Scintillations effects on satellite to Earth links for telecommunication and navigation purposes

Y. Béniguel, B. Forte, S. M. Radicella, H. J. Strangeways, V. E. Gherm, N. N. Zernov

Abstract


Radio wave scintillations are rapid fluctuations in both amplitude and phase of signals propagating through the atmosphere. GPS signals can be affected by these disturbances which can lead to a complete loss of lock when the electron density strongly fluctuates around the background ionization level at small spatial scales. This paper will present recent improvements to the theoretical Global Ionospheric Scintillation Model (GISM), particularly tailored for satellite based navigation systems such GPS coupled with Satellite Based Augmentation System (SBAS). This model has been improved in order to take into account GPS constellation, signals, and receiver response to ionospheric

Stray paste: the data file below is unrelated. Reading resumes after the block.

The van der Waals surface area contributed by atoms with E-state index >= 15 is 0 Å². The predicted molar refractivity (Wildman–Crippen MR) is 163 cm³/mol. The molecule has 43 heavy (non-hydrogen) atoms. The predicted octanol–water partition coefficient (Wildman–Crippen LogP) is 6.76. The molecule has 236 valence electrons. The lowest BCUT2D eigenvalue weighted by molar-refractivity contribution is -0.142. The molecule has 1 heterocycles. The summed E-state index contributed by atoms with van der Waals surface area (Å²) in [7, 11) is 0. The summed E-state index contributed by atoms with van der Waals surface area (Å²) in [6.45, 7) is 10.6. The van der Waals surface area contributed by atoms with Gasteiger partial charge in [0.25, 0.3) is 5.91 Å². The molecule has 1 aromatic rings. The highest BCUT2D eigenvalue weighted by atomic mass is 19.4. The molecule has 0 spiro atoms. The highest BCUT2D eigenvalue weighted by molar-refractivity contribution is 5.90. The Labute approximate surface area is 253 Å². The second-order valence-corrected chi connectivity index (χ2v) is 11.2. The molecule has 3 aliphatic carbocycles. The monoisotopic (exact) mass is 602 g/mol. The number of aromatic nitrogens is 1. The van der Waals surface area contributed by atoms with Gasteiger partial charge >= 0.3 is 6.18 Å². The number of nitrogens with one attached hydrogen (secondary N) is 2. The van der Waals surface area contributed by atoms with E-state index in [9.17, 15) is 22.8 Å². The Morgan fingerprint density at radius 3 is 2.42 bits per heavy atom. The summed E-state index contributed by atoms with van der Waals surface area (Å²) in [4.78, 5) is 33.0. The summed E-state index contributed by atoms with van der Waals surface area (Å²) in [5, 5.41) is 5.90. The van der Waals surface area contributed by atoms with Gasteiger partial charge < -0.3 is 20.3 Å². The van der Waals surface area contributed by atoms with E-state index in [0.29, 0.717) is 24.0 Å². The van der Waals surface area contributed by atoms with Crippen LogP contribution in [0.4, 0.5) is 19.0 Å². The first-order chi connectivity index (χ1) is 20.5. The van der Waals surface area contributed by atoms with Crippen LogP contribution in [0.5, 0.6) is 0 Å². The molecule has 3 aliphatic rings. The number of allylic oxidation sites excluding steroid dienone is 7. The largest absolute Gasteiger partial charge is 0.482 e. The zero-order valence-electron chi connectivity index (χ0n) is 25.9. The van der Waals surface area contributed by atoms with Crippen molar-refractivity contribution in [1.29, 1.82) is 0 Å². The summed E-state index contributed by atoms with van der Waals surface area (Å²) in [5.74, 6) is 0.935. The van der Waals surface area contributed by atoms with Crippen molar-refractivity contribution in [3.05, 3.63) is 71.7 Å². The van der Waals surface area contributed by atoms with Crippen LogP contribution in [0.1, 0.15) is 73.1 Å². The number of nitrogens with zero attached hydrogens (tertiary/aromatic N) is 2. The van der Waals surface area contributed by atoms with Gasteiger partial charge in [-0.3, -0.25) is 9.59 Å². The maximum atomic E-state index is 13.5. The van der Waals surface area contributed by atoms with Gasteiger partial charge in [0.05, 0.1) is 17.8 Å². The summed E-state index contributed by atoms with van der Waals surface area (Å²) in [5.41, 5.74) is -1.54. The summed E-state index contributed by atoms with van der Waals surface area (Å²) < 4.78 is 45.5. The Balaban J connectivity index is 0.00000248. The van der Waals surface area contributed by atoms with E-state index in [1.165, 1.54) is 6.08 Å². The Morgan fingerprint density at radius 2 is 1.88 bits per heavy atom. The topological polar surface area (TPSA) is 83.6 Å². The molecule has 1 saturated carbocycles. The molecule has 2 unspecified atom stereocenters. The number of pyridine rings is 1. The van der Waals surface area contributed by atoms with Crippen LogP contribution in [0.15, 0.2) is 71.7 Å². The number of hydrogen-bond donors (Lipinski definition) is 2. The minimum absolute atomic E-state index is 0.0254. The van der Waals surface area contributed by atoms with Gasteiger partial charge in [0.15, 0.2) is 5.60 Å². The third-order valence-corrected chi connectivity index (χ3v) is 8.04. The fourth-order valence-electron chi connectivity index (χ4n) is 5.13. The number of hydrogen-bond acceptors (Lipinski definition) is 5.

scintillation environments. A new modelling technique, able to describe the scintillation derived modifications
of transionospheric propagating fields is shown. Results from GPS derived experimental
measurements performed at high and low magnetic latitudes will show preliminary assessments of the scintillation impact on real receivers and system operations. Nevertheless, comparisons between
theoretical scintillation models, such as WBMOD and GISM, with GPS derived experimental data will be shown.

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DOI: https://doi.org/10.4401/ag-3293
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Published by INGV, Istituto Nazionale di Geofisica e Vulcanologia - ISSN: 2037-416X